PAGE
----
Applewild Award to Local Pediatrician
Dr. Sharon Parnes was presented with the Lavarack Family Alumni Award at ceremonies at Applewild School in Fitchburg on Friday, December 13. The Laverack Family Alumni Award is presented annually to an alumna or alumnus whose life has, in an exemplary way, embodied Applewild’s mission and core values. Head of School Christopher B. Williamson highlighted the core values of respect, honesty, civic-mindedness, and compassion when speaking of Dr. Sharon Parnes of Wrentham and honoring her for her “character, spirit and benevolent service.”
Dr. Parnes is a practicing pediatric neurologist in the Boston area with offices in Brockton and Cumberland RI. She was one of the Applewild “pioneers”, members of the first five graduating classes at the school, 1960-64. Parnes graduated from Applewild in 1963, and after secondary school she graduated from Bennington College, followed by medical school at Brown University. Williamson cited Parnes for being a pioneer in her chosen field of medicine as well. “(Dr. Parnes) act(ed) as a beacon for women physicians in the early years of the feminist movement. Very self-effacing, Dr. Parnes might not call herself a feminist nor want to be credited with having been a trail blazer, but she is a perfect reminder of how change happens incrementally when individuals take on the challenge …of acting on their beliefs. She wanted to fully engage all of her abilities, and that led her…to be… one of only six women in her (medical school) class…. She still remembers how surprised professors were when she and others asked to actually see patients as part of their early training. Originally interested in pediatrics, it was on such visit and seeing a classic seizure that Dr. Parnes became fascinated by how the brain works.”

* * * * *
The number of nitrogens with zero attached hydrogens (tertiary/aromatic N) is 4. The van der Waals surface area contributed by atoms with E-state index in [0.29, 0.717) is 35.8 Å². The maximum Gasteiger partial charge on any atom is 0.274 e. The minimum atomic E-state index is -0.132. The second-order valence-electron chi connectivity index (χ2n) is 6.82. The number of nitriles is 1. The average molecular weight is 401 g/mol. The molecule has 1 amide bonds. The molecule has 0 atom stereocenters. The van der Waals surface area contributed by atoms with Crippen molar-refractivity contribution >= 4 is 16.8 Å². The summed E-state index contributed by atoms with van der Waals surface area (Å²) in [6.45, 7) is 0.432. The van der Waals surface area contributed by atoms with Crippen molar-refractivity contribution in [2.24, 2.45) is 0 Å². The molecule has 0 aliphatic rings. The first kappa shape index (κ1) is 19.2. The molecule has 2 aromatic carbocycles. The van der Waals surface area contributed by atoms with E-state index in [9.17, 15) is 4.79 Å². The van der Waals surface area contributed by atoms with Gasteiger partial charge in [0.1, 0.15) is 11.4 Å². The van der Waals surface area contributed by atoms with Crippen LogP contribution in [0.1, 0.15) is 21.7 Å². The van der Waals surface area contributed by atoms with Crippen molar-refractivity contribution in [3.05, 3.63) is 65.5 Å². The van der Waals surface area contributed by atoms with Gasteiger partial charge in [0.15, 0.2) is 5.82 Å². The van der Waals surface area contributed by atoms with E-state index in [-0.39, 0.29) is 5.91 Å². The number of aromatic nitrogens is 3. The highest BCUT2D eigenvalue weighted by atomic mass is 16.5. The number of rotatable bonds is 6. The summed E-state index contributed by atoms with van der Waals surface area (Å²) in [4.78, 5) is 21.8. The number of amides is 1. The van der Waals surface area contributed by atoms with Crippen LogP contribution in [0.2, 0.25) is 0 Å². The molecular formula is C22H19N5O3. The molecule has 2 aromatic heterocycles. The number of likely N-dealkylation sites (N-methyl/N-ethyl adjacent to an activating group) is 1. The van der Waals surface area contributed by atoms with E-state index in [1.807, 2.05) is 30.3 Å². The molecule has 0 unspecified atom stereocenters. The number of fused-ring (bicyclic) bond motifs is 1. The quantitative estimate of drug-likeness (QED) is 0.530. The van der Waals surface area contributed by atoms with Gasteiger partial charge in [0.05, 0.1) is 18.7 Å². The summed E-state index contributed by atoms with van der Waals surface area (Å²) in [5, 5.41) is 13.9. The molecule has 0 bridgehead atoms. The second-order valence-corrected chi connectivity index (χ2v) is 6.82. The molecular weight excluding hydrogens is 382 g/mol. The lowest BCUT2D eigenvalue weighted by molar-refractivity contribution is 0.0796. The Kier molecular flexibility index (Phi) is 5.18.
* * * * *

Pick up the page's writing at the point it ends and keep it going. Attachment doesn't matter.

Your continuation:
In her presentation to current Applewild School students in grades K-8, Parnes talked about what it was like to be a student at the school in the early 1960s. She reflected on the memorable teachers, the school’s family atmosphere, and especially that girls competed in athletics, an uncommon activity and opportunity at the time. She spoke about what it’s like to study the brain and to help children who develop problems with how their brain functions. She mentioned seizures, tics and ADHD as the most common issues she sees as a neurologist. She showed projections of the brain and what areas of the brain perform which activities. Her advice to the children about how to keep the brains healthy was: get lots of sleep, eat healthily, wear helmets, get exercise and learn. Parnes’ soft-spoken, open demeanor resulted in a flurry of questions from the children following the presentation.
One classmate summed up her recollection of Parnes in this way, noting her success as a softball player. “A graceful performance, effortlessly repeated, on a small playing field at Applewild, is a small metaphor for the graceful performance Dr. Sharon Parnes lives every day with the grueling demands of her work. She has navigated such an incredible career with tremendous skill, humility, indefatigable energy, and love.”
Several of her classmates joined her for a mini-reunion luncheon following the presentation.
A 50 year retrospective discussion by the gathered alumni was led by Williamson. The lively conversation produced a series of themes: the school’s Green and White team competitions, tolerance of religious faith, which had been an issue for several at their previous schools, sports, great teachers, and dance class.